Tanzania has stepped up its authoritarian game by further attacking the rights and freedoms of women. The speaker of parliament recently banned women MPs from wearing eyelash and nail extensions in the legislative house.
Job Ndugai said on Monday that he is also considering banning women MPs with “excessive makeup” from entering the House, reports local media The Citizen.
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His decision was in reaction to a statement by the Deputy Minister for Health, Community Development, Gender, Elderly and Children, Dr Faustine Ndugulile, who told the House that eyelash and nail extensions are creating several health implications for women in the country.
“Every year, the Muhimbili National Hospital (MNH) receives at least 700 women with health complications that are directly linked to the use of false eyelashes, false fingernails and skin bleaching,” the male deputy minister is reported to have said after he was asked for statistics by female MP Fatuma Toufiq.
A day before this incident, Tanzania’s president John Magufuli told a crowd at a public rally at Meatu in the Simiyu Region to stop birth control and produce many children to work on their farms.
He described those using family planning as lazy and afraid to work hard to feed a larger family, reports The Citizen.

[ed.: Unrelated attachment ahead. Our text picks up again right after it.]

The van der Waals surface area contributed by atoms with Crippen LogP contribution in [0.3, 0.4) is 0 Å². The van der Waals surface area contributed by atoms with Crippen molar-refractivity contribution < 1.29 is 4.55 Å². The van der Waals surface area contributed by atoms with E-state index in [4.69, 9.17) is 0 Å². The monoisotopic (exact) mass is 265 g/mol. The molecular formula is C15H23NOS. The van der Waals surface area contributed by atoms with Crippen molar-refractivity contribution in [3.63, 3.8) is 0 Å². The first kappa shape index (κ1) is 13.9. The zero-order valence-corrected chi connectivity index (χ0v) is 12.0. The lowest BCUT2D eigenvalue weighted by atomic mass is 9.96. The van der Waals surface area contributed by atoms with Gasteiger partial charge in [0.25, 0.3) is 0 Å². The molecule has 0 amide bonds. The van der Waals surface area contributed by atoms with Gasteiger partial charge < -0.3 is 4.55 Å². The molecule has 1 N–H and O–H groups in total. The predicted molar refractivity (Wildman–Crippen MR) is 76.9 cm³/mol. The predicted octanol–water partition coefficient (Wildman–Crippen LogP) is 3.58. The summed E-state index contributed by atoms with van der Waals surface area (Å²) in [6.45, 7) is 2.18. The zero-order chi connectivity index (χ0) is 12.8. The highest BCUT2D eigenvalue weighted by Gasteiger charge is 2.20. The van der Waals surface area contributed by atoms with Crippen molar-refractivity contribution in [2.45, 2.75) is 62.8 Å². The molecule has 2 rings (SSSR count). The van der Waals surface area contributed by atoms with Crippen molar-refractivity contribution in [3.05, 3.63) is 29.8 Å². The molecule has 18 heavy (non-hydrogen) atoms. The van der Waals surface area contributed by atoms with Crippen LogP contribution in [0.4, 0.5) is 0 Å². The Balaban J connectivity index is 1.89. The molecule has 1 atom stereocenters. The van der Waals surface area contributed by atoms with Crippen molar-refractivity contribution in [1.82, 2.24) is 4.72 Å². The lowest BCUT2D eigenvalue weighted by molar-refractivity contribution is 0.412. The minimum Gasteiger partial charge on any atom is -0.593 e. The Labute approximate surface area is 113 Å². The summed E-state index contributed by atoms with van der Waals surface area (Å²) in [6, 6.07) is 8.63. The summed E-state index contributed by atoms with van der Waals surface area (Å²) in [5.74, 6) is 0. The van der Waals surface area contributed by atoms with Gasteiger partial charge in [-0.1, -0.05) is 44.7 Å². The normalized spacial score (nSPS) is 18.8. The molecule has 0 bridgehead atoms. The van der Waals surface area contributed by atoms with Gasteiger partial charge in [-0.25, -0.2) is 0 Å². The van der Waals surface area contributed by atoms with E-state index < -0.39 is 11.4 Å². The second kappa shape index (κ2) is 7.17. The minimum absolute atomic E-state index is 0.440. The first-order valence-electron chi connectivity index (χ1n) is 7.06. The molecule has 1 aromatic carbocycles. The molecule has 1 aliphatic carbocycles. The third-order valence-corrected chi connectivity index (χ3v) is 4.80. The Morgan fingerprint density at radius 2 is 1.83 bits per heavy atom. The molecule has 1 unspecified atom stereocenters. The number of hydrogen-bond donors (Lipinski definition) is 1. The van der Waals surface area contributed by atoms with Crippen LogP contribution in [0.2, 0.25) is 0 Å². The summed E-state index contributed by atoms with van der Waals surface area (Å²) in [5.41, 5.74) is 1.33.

“You people of Meatu keep livestock. You are good farmers. You can then feed your children. Why would you opt for birth control? These are my views, but I do not see any need for birth control in Tanzania,” he said.
“I have travelled to Europe and elsewhere and I have seen the side effects of birth control. In some countries, they are now struggling with declining population growth. They have no labour force,” he added in the presence of the United Nations Population Fund (UNFPA) representative in Tanzania Jacqueline Mahon.
He called on them to keep producing children because the government is building hospitals that will improve maternal health.
This is the same president who upheld a controversial 2002 law in 2017 that bans pregnant schoolgirls from returning to school after giving birth. He also supported the order to arrest all pregnant schoolgirls to serve as a deterrent.
In January, the authorities arrested five pregnant schoolgirls and their parents. They explained that the arrest was to ensure that they testified against those responsible. The Mwanza Regional Commissioner John Mongella issued the order at an education stakeholders meeting in December last year.
The reason behind their arrest was to end the growing teenage pregnancies in the country, prevent other girls from engaging in sexual activities and get the girls to testify against the culprits who are on the run, district official Mohammed Azizi told local media.
The country continues to deny its citizens human rights as the media, opposition parties and musicians have all been victims of the regime which has formulated laws that stifle dissent and violate freedom of expression.
The country is also considering a law that will make it illegal for anyone to question government statistics, reports rights bodies.
Unfortunately, women are the most affected in Tanzania as the men propose the laws and they only have to obey even though it doesn’t favour them.